2.3 Englishes in the British Isles

To get a feel for native-speaker variation, this section invites you to analyse some audio data from the British Library, which collects samples of spoken English from the British Isles, some of which are accessible on their website. You can find similar data on varieties of English used in other countries at the International Dialects of English Archive and the Electronic World Atlas of Varieties of English.

Here are extracts from two speakers:

Cormack (born 1955) is from Glasgow in Scotland. He is talking here about his job as a compère in a holiday camp – someone who announces the artists and other performers in a show for vacationers. Andy Cameron is a comedian.

“I always liked Andy Cameron, you know. Although it was likesae, he’d go up, you know, and I was Cormack O’Hara the compère, camp compère and gay and Andy would go up there, you know, and Andy being, sort of, the Hun and me being the Tim – it was good, do you know, and I think maybe that, sort of, brought things together a wee bit for me, you know, through the sort of, the, eh, the comedy aspect of what we have here.”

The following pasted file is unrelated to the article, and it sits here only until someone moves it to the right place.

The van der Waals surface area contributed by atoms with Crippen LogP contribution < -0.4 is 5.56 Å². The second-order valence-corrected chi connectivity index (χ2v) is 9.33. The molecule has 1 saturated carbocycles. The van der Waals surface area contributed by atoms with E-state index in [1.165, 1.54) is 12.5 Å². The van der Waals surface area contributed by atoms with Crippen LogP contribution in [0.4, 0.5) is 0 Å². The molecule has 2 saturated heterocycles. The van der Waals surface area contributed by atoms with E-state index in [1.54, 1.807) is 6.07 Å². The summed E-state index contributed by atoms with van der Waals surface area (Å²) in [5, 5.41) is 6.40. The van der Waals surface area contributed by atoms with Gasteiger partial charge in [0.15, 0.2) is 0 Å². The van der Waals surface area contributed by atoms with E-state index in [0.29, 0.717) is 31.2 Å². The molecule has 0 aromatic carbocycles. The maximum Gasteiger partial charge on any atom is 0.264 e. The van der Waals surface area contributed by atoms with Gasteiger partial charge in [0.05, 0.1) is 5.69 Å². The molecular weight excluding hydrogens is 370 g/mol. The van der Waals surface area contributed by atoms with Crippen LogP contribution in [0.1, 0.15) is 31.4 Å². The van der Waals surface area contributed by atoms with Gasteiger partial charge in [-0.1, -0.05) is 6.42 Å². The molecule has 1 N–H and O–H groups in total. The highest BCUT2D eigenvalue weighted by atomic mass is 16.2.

Bernadette (born in 1975) is from Burnley in the north-west of England. Here she is talking about her attitude to government welfare officials when, as a single mother, she felt she was receiving inadequate financial benefits.

“I felt like if I were face-to-face to them I could’ve throttled them. It was horrible, it were. And I thought it were all wrong. That’s what really got me. I though, “Yeah, if I were sat here on drugs and things and I went down all, like, off my head sort of, like, thing, they’d give me somewhat just to get rid of me”. I did, I thought it were really wrong, that.


Figure 2.3: The counties of Great Britain

[Source: Wikishire]


activity  Activity

Note down any words, phrases, and structures used by Cormack and Bernadette which you are unfamiliar with.




activity  Activity

Now listen to Cormack and Bernadette speaking in the interviews from which these extracts are taken, and consider how different their pronunciation is from the variety you teach and/or model. How well do you think they would understand each other if they met?